I went through a period, in high school, where I felt like I needed to read all the classics.
My definition of “classic” was rather loose: it ranged from Dickens and Shakespeare through to Salinger and Hemingway and Bukowski. (And yes, I know that this list is entirely made up of white men. It took me a really long time to not want to be a white man, because then I’d be able to be a “writer” and not a “female writer.” Self-hatred stemming from cultural expectations: it’s real.)
I don’t think I was conscious of it, at the time, but I know now that the reason I wanted to read all of these classics was because reading something that large swaths of other people have already read and determined to be “good” takes the guesswork out of it. In choosing pre-ordained “good” books, I didn’t have to decide whether or not to like them: I would like them because they were good, and if I didn’t like them, it wasn’t a reflection on the book so much as it was a reflection on me.
Reading: standing in for psychoanalysis since 1992.
All this to say, I eventually evolved past this type of reading. For a while, my sister and I would do the exact opposite: biking to our local library and checking out piles of books based solely on the cover art – or even reaching out blindly and pulling a tome off the shelf. I read some great books that way; I also read some terrible ones. And I read some books that other people would probably love that I did not – and that’s OK.
I’ve been checking The Bone People out of the library for months, and for some reason, I always pick another book in my stack to try. There was nothing about The Bone People that repelled me – it just never grabbed my attention as much as others. When I finally cracked the spine last week, however, I regretted having waited so long to discover it: this book is one of the meatiest, most nourishing, interesting, captivating books I’ve read in longer than I can remember.
The book tells the story of three people who meet under rather unique circumstances in New Zealand. It’s a story of regrets, of found families, and of the power of love. It’s a story of journeys, of big mistakes, and of the meaning of home.
But like with so many of my recent favorites, it’s not necessarily the story that’s told, but how it’s told, that so captivated me.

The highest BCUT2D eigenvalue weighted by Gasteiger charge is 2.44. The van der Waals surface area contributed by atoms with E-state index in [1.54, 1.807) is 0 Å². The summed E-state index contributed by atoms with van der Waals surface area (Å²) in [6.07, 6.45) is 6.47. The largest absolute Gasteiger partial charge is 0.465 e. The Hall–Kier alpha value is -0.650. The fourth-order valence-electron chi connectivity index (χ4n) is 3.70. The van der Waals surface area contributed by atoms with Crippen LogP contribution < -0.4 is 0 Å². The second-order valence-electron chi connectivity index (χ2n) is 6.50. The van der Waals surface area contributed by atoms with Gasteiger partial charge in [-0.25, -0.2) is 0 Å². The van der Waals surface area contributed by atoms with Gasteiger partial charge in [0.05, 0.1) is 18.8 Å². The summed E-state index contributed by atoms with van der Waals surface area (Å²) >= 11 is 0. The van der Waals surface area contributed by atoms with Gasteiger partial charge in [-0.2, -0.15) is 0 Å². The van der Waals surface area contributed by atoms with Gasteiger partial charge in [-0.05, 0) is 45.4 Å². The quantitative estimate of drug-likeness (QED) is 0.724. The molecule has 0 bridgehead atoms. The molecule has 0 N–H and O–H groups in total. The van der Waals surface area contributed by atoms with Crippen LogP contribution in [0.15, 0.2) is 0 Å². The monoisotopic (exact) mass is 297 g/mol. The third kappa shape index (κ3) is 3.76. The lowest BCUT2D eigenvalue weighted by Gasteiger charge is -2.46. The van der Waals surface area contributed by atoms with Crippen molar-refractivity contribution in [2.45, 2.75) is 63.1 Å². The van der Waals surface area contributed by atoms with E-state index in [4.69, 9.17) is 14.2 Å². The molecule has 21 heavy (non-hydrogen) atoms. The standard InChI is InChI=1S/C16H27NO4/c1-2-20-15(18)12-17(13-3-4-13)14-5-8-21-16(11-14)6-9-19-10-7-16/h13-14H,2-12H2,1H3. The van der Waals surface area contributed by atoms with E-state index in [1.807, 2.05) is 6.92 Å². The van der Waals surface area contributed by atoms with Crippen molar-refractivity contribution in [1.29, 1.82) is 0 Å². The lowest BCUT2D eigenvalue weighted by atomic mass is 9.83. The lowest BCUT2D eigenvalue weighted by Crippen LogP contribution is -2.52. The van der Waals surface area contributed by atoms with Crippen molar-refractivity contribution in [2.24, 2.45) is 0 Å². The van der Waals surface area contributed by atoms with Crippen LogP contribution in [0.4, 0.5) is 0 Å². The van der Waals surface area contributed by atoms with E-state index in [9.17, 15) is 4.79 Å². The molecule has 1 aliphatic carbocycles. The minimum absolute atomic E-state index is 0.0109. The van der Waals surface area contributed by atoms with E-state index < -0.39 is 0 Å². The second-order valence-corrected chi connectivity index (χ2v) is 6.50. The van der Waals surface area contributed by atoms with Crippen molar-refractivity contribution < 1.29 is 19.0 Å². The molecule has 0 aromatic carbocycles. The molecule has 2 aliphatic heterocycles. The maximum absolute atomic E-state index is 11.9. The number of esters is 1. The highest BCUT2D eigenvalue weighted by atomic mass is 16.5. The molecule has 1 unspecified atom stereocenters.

The book deliberately keep the narrator at a distance, intertwining dream and reality, first, second, and third person, English and Maori, thought and action. It’s not the sort of book you can read quickly – it took me ages to get through, and not for lack of trying. I committed myself to this book, but I would only be able to get through 10 or 20 pages at a time; it demands reflection, rereading, lingering. It changed the way I usually read, and for the better.
It also won the Man Booker in 1985, and the moment I finished it, high off of that feeling that surfaces when you finish a truly excellent book, I immediately delved into the list of Man Booker winners from previous years, and my old M.O. of reading only “the classics” came back to me in a rush: was I doing the same thing, now, by scouring the Man Booker list, resolving to check them out of the library as quickly as I could devour them?
Maybe – but it feels different now. I know what I like, and I know what I don’t like. Just because a book is critically acclaimed doesn’t mean I’ll like it (I can think of a handful I’ve read recently that I positively despised). Maybe my approach is healthier now; maybe I’ll find Man Booker winners I don’t like. But this book I love, in the way you love something you barely understand but want so badly to. If you read this book, you’ll understand just how appropriate the sentiment is.